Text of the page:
With a population of 472 million, Generation Z in India is the largest in the world. This chapter studies the demographic breakdown of the members of Generation Z, their…
With a population of 472 million, Generation Z in India is the largest in the world. This chapter studies the demographic breakdown of the members of Generation Z, their political and social concerns, their career aspirations, their workplace preferences, and the changing consumer attributes. The research design for this study incorporated a qualitative approach comprising of four focus group discussions (see Appendix). Members of Generation Z in India show common behaviours and preferences with their counterparts around the world. However, members of Generation Z in India have clear opinions and ideas of how youth can contribute to a developing nation like India.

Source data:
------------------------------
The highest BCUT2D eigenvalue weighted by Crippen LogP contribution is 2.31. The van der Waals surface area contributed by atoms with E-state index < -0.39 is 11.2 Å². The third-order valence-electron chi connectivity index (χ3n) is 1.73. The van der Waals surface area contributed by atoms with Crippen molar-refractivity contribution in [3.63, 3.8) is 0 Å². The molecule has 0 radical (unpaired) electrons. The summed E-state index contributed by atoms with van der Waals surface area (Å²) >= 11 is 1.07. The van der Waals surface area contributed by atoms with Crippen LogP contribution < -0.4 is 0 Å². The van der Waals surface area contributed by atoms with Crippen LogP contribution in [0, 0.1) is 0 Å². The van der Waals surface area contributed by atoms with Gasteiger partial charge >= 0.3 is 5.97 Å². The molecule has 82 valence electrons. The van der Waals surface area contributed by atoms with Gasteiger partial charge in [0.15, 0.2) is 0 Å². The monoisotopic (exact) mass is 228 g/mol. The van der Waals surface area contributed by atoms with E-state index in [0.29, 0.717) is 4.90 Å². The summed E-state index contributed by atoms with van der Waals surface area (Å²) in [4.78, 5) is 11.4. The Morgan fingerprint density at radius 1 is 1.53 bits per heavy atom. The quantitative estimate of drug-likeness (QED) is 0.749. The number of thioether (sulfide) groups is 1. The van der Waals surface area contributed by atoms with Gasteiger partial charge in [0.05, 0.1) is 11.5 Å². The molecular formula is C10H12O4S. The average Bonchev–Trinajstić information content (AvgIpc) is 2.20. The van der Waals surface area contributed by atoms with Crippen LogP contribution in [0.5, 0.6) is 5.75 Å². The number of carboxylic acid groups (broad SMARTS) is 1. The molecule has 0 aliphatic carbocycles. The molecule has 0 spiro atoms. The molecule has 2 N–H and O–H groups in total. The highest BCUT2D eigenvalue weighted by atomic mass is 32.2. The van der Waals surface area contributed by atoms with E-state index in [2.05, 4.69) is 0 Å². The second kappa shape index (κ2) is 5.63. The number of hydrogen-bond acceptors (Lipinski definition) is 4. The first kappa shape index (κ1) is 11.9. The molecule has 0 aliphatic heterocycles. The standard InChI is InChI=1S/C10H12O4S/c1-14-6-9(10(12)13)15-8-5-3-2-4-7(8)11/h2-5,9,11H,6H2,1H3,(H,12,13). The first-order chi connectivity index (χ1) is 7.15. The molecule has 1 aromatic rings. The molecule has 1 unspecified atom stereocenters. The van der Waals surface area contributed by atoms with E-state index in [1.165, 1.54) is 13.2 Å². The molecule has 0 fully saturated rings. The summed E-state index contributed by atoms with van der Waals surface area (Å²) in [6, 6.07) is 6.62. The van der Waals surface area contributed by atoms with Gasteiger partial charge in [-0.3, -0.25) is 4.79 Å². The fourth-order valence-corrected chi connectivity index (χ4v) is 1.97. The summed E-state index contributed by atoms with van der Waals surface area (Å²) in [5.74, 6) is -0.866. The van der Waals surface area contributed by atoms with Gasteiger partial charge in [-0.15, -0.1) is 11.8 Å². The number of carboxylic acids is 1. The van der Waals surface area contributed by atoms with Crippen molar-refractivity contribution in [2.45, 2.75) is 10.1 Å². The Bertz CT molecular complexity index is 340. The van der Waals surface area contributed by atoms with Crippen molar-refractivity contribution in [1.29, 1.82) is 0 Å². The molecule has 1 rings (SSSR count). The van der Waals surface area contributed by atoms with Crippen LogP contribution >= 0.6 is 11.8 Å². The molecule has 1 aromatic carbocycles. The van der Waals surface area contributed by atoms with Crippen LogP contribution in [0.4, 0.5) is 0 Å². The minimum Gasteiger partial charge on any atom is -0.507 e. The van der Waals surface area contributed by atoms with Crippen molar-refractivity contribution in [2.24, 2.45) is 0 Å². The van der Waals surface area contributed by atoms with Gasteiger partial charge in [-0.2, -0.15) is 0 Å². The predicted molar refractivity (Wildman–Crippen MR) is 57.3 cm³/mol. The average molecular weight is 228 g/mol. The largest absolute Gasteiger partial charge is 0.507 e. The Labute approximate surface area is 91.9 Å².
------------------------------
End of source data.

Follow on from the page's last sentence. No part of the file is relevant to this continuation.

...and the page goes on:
Despite several similarities, Generation Z in Indonesia has specific characteristics that might differentiate them from their colleagues from other countries…
Despite several similarities, Generation Z in Indonesia has specific characteristics that might differentiate them from their colleagues from other countries. Socio-cultural factors such as national values shape their behaviours in many aspects of their life. Specific significant life events in Indonesia such as inhumanity among minorities and damaging natural disasters are also believed to contribute to the development of the specific characteristics of Generation Z in this country. The aim of this chapter is to describe these characteristics as well as the behaviours of Generation Z in personal and professional contexts, including their consumer behaviours. Based on literature and publications related to the topic, it can be seen that people from this generation are realistic but confident with their abilities, especially in using technologies. However, there is a need for social interaction, especially with experts such as their superordinates particularly during difficult times. These characteristics will lead to specific behaviours from Generation Z in Indonesia.